The UK has played host to its first digital leaders summit, where the UK, South Korea, Estonia, New Zealand and Israel came together in London for the D5 event.
Ministers and senior officials from the five founding members have met across the capital to discuss designing digital services for citizens, as well as the options for sharing open-source offerings with other nations.
However, while central government works with other countries to develop digital platforms, it has yet to provide similar assistance to local authorities in the UK.
It has chosen not to actively assist local authorities in its move to digital, instead encouraging them to look at the work made by the Government Digital Service (GDS), as well as using open-source platforms and frameworks such as G-Cloud.
By contrast, Labour’s recent Government Digital Review said it would extend the remit of GDS to include local government and help councils with their digital transformation.
Speaking at a the D5 press conference in London today, Liam Maxwell, government chief technology officer (CTO) said he was willing to help local authorities, but stressed that central government does not have a remit to do so.
"We see that we would love to help them, we provide patents, we provide structures, we provide the ability for them to do things, but I stress we don't have a remit for local government," he said. "And I think the 440 local councils are their own entities and their own organisations, and elected by their residents and responsible to their residents and we do central government."
More on GDS
Minister for the Cabinet Office Francis Maude said there was nothing stopping local authorities from using the open-source platforms and code central has developed – a move backed by digital director Mike Bracken.
Bracken said platforms built by government and GDS are made for everyone. He and Maude pointed to the G-Cloud as a model designed for everyone to use, including local authorities and the NHS.
“I think what we should do is be as open as possible,” added Bracken.
Being as open as possible is the ethos of the D5 summit.
“To foster greater innovation we will open up the application programming interfaces (APIs) of our public services,” said Maude. “We are accelerating our move into the cloud.”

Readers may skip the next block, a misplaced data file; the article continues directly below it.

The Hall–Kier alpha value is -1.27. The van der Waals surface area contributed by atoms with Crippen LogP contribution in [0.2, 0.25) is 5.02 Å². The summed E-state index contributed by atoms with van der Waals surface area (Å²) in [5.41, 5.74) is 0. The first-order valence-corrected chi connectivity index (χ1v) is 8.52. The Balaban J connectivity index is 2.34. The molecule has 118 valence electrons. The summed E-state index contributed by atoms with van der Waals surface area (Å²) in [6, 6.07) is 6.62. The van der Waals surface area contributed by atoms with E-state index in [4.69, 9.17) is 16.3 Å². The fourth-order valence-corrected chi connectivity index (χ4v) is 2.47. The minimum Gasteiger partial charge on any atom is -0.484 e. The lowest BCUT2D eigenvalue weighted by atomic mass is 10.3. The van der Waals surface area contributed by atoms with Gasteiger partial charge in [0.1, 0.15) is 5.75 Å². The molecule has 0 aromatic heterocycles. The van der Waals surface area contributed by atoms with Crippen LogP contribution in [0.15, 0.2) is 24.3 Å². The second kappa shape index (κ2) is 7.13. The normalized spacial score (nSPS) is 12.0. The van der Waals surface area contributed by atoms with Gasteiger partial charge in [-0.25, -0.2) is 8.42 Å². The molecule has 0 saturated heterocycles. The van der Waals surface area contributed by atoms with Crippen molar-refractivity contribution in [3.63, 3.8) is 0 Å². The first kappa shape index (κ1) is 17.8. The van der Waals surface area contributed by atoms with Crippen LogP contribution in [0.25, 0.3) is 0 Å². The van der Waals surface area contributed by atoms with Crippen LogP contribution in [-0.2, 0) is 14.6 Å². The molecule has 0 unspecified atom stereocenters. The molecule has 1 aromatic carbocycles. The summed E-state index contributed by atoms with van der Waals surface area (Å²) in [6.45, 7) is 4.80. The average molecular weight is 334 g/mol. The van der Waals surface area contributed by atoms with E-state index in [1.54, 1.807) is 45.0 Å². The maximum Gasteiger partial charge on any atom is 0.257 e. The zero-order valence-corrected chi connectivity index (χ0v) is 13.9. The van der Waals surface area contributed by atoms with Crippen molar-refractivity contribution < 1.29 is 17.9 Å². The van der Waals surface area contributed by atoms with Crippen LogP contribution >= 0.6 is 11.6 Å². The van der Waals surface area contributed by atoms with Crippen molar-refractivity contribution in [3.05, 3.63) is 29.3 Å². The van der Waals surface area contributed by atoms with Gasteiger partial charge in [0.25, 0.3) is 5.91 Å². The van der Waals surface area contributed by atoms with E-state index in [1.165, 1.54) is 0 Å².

The summit aims to promote economic growth through open markets, improved networking capabilities and collaboration on future projects.
D5 offers us the opportunity to work alongside partner nations to learn how did you resolve the same situation
Peter Francis Dunne, New Zealand government
At the press conference, Peter Francis Dunne, the minister of internal affairs for the New Zealand government, spoke about how founding D5 members have the advantage to look and face digital challenges together because they are in a similar stage of development.
Taking the Verify digital identity assurance system, Dunne said New Zealand had a version at a similar stage of development and the two countries can look at the same issues and liaise with each other.
“Instead of a situation that historically has been 'we’ve gone ahead and learnt from our mistake', D5 offers us the opportunity to work alongside partner nations to learn how did you resolve the same situation," said Dunne.
A local GDS
But, while D5 provides digital governments with a forum to discuss transformation and platforms, local government is left to work out the ins and outs of sharing and open source by themselves.
However, six months away from a general election, the idea of providing further assistance to local government is becoming an increasingly contentious issue.
Labour’s long-awaited review into digital government saw one of its 35 recommendations for the future of policy making to give GDS the remit to work with local government.
Do companies want to organise and coalesce around emerging platforms and standards?
Mike Bracken, Cabinet Office
“In short, the fantastic delivery machine was not focused on the best possible targets,” said the report. “It has barely touched on local government or the NHS.”
But in its current form, GDS wouldn’t have the people or resources to help the hundreds of local authorities up and down the country.
“The demand on us is huge,” Bracken later told Computer Weekly. “If you have to help in a fixed way to force functionality on 400 authorities, that's never going to happen - not until we've had a rest!”
But when asked what he would do if the policy changed after the general election, Bracken said he would have to come up with a plan in order to do so. “But at the moment, that isn’t in place.”
“But the question for those 400-plus organisations is: Do they want to organise and coalesce around emerging platforms and standards? I don't know whose job it is to do that, but it's not mine - I'm not doing it.”